As NASA crewed BLEO is for exploration and not colonizing ( that is for commercial ). Vulcan ACES is supported by other launches and can be ready for NASA BLEO launches without yearly fixed cost to NASA like the SLS has.  NASA could then invest the funding on the payloads needed for crewed BLEO exploration. This also can help when transitioning from one administration to another as they may change to destination. Hove ever the launch system stays the same, as so can the EDS ( ACES US ) and other hardware as it uses the same launcher.
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Offline Steven Pietrobon

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I believe you. But could you be a bit more specific as to why not?

I believe the reason is that a US government developed vehicle can't be used to compete against privately developed vehicles. Doing so would be equivalent to socialism, which is anathema to the American way of life.
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Offline clongton

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Can SLS be outsourced?
No
I believe you. But could you be a bit more specific as to why not?

In addition to what Steven said, SLS is built from proprietary designs and hardware that no company would share with another company that underbid them. Think RS-25 and ATK-SRB, among others. Could they be replaced? Yes, but would cost far more because they would be starting from scratch to design and build their own versions.
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Offline TrevorMonty

For the RFI I do not see a way to lower SLS cost were it would be a valuable asset to the launch fleet for crewed BLEO exploration. What I do see is ULA's  ( half owned by Boeing ) Vulcan with it's advanced upper stage ACES that can provide NASA the flexible path forward for Air Force, commercial, NASA robotic , and crewed BLEO missions. The Vulcan is such that it has a job of launching day to day payloads unlike SLS that is scaled to large payloads only for it's per launch cost. Vulcan with ACES ( US, tanker, and depot version ) can also deliver the crewed deep space missions. So one launch vehicle with one yearly fixed overhead instead of two with payloads already for the Vulcan. The SLS still has lack of support for missions. Were Vulcan already would have payloads and can be used by commercial for their possible BLEO enterprise such as the moon.

What I see as a possibility is to change some of the SLS contracts to Vulcan. Such as the ATK solids for SLS to the new solids for Vulcan. Doing so could help get Vulcan with ACES launching sooner. The sooner it is certified for DoD launches the sooner the Altas V and the more costly Delta IVH can be retired. The Vulcan would use American made engines unlike the Atlas V helping the over all American economy that helps fund NASA. By canceling the SLS by a phase out over 6 to 18 months can help in finding new jobs for the people that would not be switched to the Vulcan by the sub contractors. Also gives time to save some of the infrastructure that might be used later on in other projects.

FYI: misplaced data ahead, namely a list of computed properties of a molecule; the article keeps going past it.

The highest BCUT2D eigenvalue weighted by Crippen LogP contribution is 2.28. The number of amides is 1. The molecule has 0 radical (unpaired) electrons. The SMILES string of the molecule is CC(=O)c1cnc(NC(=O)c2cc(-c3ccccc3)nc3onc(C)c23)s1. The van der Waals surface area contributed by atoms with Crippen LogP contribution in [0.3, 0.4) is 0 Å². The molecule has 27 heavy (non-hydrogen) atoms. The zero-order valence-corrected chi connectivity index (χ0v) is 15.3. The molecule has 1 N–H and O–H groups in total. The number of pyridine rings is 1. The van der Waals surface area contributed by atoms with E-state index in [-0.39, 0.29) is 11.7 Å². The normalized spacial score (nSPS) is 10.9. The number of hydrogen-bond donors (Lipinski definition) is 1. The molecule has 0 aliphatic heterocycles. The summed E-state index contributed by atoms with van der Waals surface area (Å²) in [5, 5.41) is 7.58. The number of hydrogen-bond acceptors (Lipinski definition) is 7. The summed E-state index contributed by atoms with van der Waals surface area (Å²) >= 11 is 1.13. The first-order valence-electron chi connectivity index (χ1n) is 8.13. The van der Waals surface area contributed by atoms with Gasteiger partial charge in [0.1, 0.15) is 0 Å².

As NASA crewed BLEO is for exploration and not colonizing ( that is for commercial ). Vulcan ACES is supported by other launches and can be ready for NASA BLEO launches without yearly fixed cost to NASA like the SLS has.  NASA could then invest the funding on the payloads needed for crewed BLEO exploration. This also can help when transitioning from one administration to another as they may change to destination. Hove ever the launch system stays the same, as so can the EDS ( ACES US ) and other hardware as it uses the same launcher.
The Vulcan with 8m fairing would be capable of delivering most SLS payloads, Orion included, to LEO. Where ACES could refuel and deliver payload to its final destination.

While ULA could provide fuel launches, the likes of Blue and SpaceX could do cheaper. Plus scheduling can be tighter, once fuel is launch, Vulcan can launch a day or more later.

There is no requirement for NASA to own or develop fuel depots, let ULA provide their own solution.

Offline john smith 19

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Can SLS be outsourced?
No
I believe you. But could you be a bit more specific as to why not?

In addition to what Steven said, SLS is built from proprietary designs and hardware that no company would share with another company that underbid them. Think RS-25 and ATK-SRB, among others. Could they be replaced? Yes, but would cost far more because they would be starting from scratch to design and build their own versions.
That does not sound right. SLS is solely built for NASA. AFAIK that means NASA holds the rights the design. It could be bidded to other mfg.

In contrast the CST-100 and Dragon are proprietary to their mfgs. There if NASA finds one or the other too expensive it simply does not buy launches on that design.
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Offline Jim

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Can SLS be outsourced?


Yes, the core and the avionics can. Not the engines or SRB's.